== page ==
Good travel writers must push through their vague, cliché, and even racist presuppositions about a foreign place. ~Arron Hamburger, The Matador Network
I found a French book club here in Seattle. I know, I can’t get much more pretentious, could I?
It would be easy to give up French, to let it slip from my memory here in Seattle and forget that I still can’t tell the difference in sound between an accent agiu or an accent grave or that yesterday, I said, “page soixante-dice-sept.” Embarrassing.
Now that I can make a decent sentence, I refuse to put French into storage with a pile of things I used to do: Breed swordtails. Play the flute. Drink vodka straight.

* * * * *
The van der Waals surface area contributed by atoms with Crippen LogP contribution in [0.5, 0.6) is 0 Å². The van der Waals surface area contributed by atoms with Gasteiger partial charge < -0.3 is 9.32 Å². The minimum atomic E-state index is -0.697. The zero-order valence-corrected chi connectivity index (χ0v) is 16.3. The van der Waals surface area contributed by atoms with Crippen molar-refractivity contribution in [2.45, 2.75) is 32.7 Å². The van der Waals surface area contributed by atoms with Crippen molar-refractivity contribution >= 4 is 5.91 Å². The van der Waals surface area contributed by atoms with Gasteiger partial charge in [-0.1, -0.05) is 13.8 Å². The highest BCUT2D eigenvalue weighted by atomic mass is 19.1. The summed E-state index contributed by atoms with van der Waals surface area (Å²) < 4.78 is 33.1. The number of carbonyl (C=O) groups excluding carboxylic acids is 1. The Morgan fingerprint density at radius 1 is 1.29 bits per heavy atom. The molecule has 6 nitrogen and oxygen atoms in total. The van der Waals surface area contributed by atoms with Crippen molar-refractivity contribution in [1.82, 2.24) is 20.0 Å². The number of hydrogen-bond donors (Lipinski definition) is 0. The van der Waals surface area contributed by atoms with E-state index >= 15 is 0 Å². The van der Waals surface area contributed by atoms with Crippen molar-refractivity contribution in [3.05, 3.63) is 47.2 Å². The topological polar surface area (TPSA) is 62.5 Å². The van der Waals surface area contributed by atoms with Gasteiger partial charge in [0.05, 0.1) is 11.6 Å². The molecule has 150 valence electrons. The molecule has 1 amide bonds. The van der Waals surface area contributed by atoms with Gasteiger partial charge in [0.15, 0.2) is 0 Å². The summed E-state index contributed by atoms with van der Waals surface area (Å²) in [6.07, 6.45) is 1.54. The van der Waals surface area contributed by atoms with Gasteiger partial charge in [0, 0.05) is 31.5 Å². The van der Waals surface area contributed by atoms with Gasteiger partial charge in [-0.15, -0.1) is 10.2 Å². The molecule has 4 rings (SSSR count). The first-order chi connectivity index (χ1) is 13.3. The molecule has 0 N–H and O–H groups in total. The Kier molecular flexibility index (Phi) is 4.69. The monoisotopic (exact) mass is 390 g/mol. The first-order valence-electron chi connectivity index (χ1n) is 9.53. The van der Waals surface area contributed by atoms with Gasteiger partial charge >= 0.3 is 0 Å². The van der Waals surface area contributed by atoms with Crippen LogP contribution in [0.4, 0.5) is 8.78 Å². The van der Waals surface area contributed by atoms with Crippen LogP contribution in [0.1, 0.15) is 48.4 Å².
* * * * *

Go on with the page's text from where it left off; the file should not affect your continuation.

Anyway, we’re reading L’engime du Retour by Dany Laferrière. Even though I only understand about 70-80% of it sans dictionaire, I can tell the writing is beautiful.
He captures the perpetual snow of Montreal and contrasts it with the vibrant tropics of Haiti, his home country. Even thought the words aren’t in my native tongue, I am right there with the author, watching the snow collect on windowsills in Montreal or birds fly overhead in Haiti.
I may never be able to capture a place the way he does, but I have learned through trial and error (mostly error) what not to do when it comes to travel writing. I put together a list to help some of you break into this glamourous world of small paychecks and (sometimes) free hotel rooms. Continue reading